One thing I’ve always felt when it comes to reading (and reviewing) historical romance/fiction is that I need to take a day or two after finishing the story before I can write the review. For one thing I always, always feel like I need time to return to my own place in time/history and the world - historical’s aren’t the only stories to do this to me, science fiction, fantasy, they do it too.
After I’m reoriented in my normal, then I need to take time to think about everything in the story. The norms for the time period in the book is always different then the cultural and social norms of now, so I always try to think about those differences and how they played into or effected the actual events of the story, or the choices/decisions of the characters in it. In many ways this step for me is simply about trying to discern whether everything that happens in the story makes sense based on what I understand or have been told about the time period.
Fiction is fiction though, whether it’s historical, fantasy, paranormal or contemporary. Whatever slivers of fact are presented in a story are also married to the imagination of the author, and thus historical fiction doesn’t have to be 100% true to the period. In my opinion, despite whatever twists an author includes in their world, the closer to true the better.
What do you think? Are your favorite historical romances true to the historical period they represent? Or do the authors you love to read take a greater degree of creative license within the historical era they’re writing? #TheseAreThingsIWonder
Now on to the book...
The Petticoat Letters
by Kelly Lyman
Reading debut novels is always something fun for me. A fresh voice in any genre is nice to discover. Sometimes a debut work is good but rough, yet you know (or at least believe) with time and dedication the author will find his/her rhythm and their writing will improve. Other times you finish the story and just think yes! Yes, this is a writer with amazing skill, a wonderful voice, a beautiful way of telling the story, and such incredible potential that you simply can’t wait to read whatever they may come up with next. Either case is fine but the yes! finds are the ones that make reading all debut works worth it.
For me, The Petticoat Letters is one of those yes stories; Kelly Lyman one of the yes writers whose works I will continue to look forward to reading. While the American Revolution isn’t a subject I’ve read a lot about, it is not an era of which I’m ignorant. And this story with it’s talk of battles waged, it’s delightfully simple yet complex characters, and even it’s settings... it is honestly, simply, beautifully written and so well done.
From the very first chapter I was pulled in to the story by Nora Bishop and her somewhat unique situation. I say somewhat unique because an unmarried woman suddenly finding herself bereft of immediate family and under the protection of some other branch on the family tree is not in and of itself a unique situation in historical times, especially not during one of war. There are a million ways Lyman could have developed the storyline from this particular starting point, the one she chose - fascinating.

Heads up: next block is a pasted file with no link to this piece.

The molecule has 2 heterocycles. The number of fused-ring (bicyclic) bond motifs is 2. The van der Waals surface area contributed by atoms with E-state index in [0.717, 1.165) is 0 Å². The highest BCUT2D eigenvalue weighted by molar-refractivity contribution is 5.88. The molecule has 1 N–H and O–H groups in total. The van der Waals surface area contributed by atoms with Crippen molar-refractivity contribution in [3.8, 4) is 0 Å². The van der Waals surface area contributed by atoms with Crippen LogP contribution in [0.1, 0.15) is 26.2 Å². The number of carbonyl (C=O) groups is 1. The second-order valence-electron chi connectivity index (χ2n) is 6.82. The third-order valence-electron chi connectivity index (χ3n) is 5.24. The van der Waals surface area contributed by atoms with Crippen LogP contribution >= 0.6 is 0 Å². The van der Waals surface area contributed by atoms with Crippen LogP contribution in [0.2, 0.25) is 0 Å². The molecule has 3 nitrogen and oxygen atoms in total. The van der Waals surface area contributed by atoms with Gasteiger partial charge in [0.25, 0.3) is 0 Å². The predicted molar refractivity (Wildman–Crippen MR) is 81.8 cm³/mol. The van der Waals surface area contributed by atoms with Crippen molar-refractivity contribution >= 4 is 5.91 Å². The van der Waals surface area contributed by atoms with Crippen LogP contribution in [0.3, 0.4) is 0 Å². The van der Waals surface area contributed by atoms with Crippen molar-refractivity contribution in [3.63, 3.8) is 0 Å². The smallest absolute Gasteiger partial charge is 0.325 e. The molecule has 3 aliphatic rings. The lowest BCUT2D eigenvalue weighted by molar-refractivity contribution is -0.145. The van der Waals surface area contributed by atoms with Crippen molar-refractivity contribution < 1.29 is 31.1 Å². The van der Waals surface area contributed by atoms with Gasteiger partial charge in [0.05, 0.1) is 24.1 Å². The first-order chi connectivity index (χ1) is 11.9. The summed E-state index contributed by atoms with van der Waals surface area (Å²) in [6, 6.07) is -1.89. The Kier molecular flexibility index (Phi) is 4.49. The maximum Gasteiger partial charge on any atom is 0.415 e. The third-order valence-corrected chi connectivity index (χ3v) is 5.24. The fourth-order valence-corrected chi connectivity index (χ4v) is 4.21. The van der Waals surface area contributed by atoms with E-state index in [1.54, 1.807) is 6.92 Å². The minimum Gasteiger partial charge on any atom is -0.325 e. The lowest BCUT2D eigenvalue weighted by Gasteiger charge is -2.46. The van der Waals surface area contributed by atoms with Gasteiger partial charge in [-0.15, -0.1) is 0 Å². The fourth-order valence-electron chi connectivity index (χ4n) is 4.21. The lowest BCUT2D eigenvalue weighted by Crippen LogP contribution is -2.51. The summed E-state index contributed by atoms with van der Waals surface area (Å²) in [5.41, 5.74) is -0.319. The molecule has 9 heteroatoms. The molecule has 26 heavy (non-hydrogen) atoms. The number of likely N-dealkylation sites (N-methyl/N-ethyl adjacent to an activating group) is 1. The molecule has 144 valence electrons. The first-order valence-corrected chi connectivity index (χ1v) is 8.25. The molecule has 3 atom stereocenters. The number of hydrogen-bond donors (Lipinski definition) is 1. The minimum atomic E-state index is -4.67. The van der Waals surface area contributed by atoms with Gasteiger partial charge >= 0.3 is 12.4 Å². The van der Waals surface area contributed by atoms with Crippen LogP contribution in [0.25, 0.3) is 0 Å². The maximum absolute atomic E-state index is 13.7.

In The Petticoat Letters we follow Nora Bishop as she struggles with the loss of her family and the uncertainty of what her future may hold. Through the course of the story she discovers many things that ultimately change her perspective, her feelings, and her loyalties. She learns, re-learns, and learns again that appearances can be deceiving and that the truth of a person hearts is often very different from what they present to the world. In a very real sense her life is utterly changed not just once but twice. She has, right from the start, an innocence that isn’t ignorant of the harsh realities in life, yet she carries with her throughout the story a degree of naïveté that lends credence to the role she ends up playing. She’s smart, compassionate, inventive when she needs to be, quick-witted and, quite frankly, brave. She’s also more than a bit impetuous and frequently acts before considering all possible options and their consequences.
It is one impulsive choice after another that first leads her to meet Alex Foster and then to continually come to be within his sphere. The rest of their story, I guess you could say, is history. The path they take is a winding one full of danger and the choices they’re forced to make could very easily destroy them. But the journey - oh the journey through this story is wonderful and it entranced me completely.
For a debut historical romance I think it’s safe to say that Kelly Lyman hit a home-run with The Petticoat Letters. I’m also feeling pretty confident in saying that if you give it a chance, you’ll probably love Nora and Alex, and their story, just as much as I did.
At the time of this post there are still a few days left to enter the giveaway and get your name in for the chance to win 1 of 2 e-copies of The Petticoat Letters. If you’re reading this before January 30th, it is honestly easy to enter and there are multiple ways you can do it - so please, take a couple minutes and get your name in the draw. After all, you just may win and I promise it’s worth it!!! So enter here for your chance to win...
If you’ve missed the contest period, or simply don’t want to wait, you can purchase The Petticoat Letters here.
Happy Reading Everyone!